This cycle of fasting, binging and purging lasted months. I had been excessively taking laxatives and had lost in the region of about four stone. In reflection, I had reached a point of emaciation. I became very lethargic and weak, with little energy or motivation. Physically, holes began to form at the back of my teeth and I fainted several times during this period, as well as enduring a number of months without menstruating.

Moreover, I suffered from headaches and dizziness and also found that the emotional effects of my situation led me to feel very depressed and extremely isolated. Despite this, I remember lying in bed at night on more occasions that my pride would care to admit, with a feeling of overwhelming satisfaction. I relished in my protruding ribcage and hips and enjoyed holding up my arms to glory in their daintiness. I had reached rock bottom.

Such dramatic changes both in my physique and my character, of course, did not go unnoticed by family and friends. My parents’ constant concern was forever growing and, in hindsight, I allowed their many comments and tears to fall on deaf ears. Similarly, friends could no longer bear what they were witnessing and attempted intervening as best they could. I discarded their concerns and near-abandoned their friendships, replacing them instead with like-minded victims on pro-Ana (anorexic) and pro-Mia (bulimic) websites. The hurt I caused these people is irrevocable.

Ultimately, psychological therapy became necessary. It usually always is. A common misunderstanding as regards bulimia and other eating disorders is the role of the victim and whether said individual has simply chosen this path. To clarify, an eating disorder is never a choice but rather one is consumed by thoughts and behaviours dictated by someone else.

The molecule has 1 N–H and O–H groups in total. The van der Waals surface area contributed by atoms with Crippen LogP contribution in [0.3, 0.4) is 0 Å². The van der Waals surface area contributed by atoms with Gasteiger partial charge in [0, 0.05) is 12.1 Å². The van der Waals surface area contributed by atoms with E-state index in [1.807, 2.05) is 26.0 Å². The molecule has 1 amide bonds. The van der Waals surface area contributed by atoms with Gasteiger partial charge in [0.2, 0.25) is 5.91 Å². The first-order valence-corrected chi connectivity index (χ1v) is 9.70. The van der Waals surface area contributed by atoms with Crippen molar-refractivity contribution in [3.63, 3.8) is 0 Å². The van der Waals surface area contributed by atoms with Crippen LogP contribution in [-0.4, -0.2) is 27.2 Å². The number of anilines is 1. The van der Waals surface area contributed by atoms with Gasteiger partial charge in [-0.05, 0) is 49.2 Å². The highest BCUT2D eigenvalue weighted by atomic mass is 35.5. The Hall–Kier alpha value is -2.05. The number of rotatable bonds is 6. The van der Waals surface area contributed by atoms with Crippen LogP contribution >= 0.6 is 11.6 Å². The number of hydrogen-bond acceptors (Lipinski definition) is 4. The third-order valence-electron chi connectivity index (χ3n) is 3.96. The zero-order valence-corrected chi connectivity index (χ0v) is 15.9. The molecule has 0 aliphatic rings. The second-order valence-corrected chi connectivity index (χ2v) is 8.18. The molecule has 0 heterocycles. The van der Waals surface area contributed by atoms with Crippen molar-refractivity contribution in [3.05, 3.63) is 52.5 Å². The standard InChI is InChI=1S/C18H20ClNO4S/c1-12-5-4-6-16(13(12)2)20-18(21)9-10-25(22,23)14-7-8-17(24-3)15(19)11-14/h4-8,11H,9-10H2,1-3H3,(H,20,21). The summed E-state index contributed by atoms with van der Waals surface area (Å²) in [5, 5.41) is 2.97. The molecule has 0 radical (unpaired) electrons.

This second party is of course, the condition itself; it is the bulimic self briefly commented upon earlier. Moreover, an eating disorder is rarely about weight loss. More often than not, it is rooted in the very ambiguous concept of control. Months of therapy brought me to understand just that. Having felt as if control over my life and the many facets within it was slipping away, I had resorted to grasping and maintaining the only thing I could. As a result, I sacrificed my health, my psychological well-being, my academia and the well-being of many loved ones.

Though it seems altogether curious as to why one would parade their personal and, quite simply, horrid experiences, I write this piece in an attempt to undermine the shame attached to such an illness. With mental ill health becoming more widely understood in contemporary society, the unveiling of personal realities is, I believe, a necessity.

As stated at the beginning, in marking the beginning of an eating disorder, one may find tremendous difficulty. Its origins lie too far back to account for every reason or justification. Furthermore, the end of an eating disorder comes only when one can live without thinking of it. When it becomes natural to live a bulimic life, any other existence seems grossly unnatural.

As such, it is only when living – as one is encouraged to live – becomes natural that I believe an eating disorder has truly ceased. Until that point, it is a constant battle to shield oneself from the temptations of regression. Such is the state in which I write this article post-therapy, living healthily and fighting an ongoing daily battle.

Advertisements